Cars are used by everyone, yet there’s plenty of folks who specialize in car customization, racing them, analyzing them…If games really pick up, we’ll probably become those people within this industry.

Have faith–no matter what happens, it’s not like there’ll never be games made that you’ll enjoy. There will always be “hardcore” people striving for experiences that we want.

Even Nintendo is delivering the “hardcore” gameplay for its fans with a quintuplet of their marquee franchises this year (Smash, Metroid, Mario, and Zelda). Franchises like Halo sell like crazy, but stuff like Pokemon sells like made, too, and that’s because it can appeal to both sides of the spectrum. That’s what Nintendo is aiming for with Mario Galaxy, I’m sure.

We need to make room for development of games that facilitate the desires of everyone, not just us. That means everyone shouldn’t focus on graphics and sound and high-tech stuff–just the guys aiming at our demographic. And we shouldn’t expect casual gamers to want what we want, either–that’s why they’re different. And never underestimate their power.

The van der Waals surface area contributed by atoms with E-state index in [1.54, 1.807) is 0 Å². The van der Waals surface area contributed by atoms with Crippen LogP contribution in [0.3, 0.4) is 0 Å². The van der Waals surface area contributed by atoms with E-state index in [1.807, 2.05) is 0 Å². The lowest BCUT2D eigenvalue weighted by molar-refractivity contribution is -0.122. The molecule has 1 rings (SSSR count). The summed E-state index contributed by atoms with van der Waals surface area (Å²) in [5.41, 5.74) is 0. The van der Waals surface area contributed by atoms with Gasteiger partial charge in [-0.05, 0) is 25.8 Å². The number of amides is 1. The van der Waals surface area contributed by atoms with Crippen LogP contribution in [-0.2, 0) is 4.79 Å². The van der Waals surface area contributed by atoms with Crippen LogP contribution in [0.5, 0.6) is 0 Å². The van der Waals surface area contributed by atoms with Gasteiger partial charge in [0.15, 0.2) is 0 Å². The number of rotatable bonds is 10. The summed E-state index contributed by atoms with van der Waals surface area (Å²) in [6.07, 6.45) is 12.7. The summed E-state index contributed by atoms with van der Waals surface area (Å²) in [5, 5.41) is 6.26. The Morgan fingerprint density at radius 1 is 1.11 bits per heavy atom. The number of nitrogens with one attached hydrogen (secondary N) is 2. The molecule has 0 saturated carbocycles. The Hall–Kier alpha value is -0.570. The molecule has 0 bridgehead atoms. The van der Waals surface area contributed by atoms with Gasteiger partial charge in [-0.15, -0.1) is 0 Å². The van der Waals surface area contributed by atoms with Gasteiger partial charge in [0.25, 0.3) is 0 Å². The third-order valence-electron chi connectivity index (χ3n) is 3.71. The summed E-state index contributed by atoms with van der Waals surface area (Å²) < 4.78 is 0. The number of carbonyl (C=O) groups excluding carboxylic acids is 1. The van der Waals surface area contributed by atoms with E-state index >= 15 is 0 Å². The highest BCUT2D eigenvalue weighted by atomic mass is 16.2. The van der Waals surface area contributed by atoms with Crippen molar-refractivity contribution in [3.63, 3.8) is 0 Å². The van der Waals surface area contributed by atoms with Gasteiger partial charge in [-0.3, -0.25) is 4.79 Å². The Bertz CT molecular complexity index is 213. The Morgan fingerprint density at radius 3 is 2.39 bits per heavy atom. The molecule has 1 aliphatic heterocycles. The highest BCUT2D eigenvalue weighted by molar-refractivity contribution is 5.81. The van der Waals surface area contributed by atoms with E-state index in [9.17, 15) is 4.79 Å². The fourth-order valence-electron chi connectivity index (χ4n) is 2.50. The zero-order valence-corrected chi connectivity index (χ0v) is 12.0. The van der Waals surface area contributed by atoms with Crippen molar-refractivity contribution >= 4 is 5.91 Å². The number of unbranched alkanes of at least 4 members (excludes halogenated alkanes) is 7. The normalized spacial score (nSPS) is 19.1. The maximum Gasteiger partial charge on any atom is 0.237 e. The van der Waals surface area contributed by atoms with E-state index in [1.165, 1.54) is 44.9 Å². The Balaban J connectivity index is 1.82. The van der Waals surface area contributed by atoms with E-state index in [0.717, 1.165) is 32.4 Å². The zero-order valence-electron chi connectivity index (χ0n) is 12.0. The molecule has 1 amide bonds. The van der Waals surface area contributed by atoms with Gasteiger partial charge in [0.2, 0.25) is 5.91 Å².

We only own the industry as much as we pay for it. And casual gamers are the ones who are currently paying for most of it by sheer numbers. So shove over. We won’t die out, I promise. Hardcore gaming won’t ever die out as long as hardcore gamers still exist.

We’re like overprotective parents who refuse to let their kid go off to college and move on to the “real world” because she’s “our baby girl” and we want her to ourselves. But she’s growing up, and she’s not just our baby anymore. There’s a whole wide world out there waitng for the taking, but gaming can’t succeed out there if we won’t let it. We need to grow up, put on some balls, and let gaming go from adolescence to adulthood.

I want to play games with nerds sometimes, yes, but I also want to play games with everyone else, to experience complex, deep adventures but also quick, simple, and fun experiences–and that can’t happen if we don’t make room and stop being so greedy.

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One Response to “Gamers Need to Make Room for the Industry to Expand”

  1. Well said, my friend.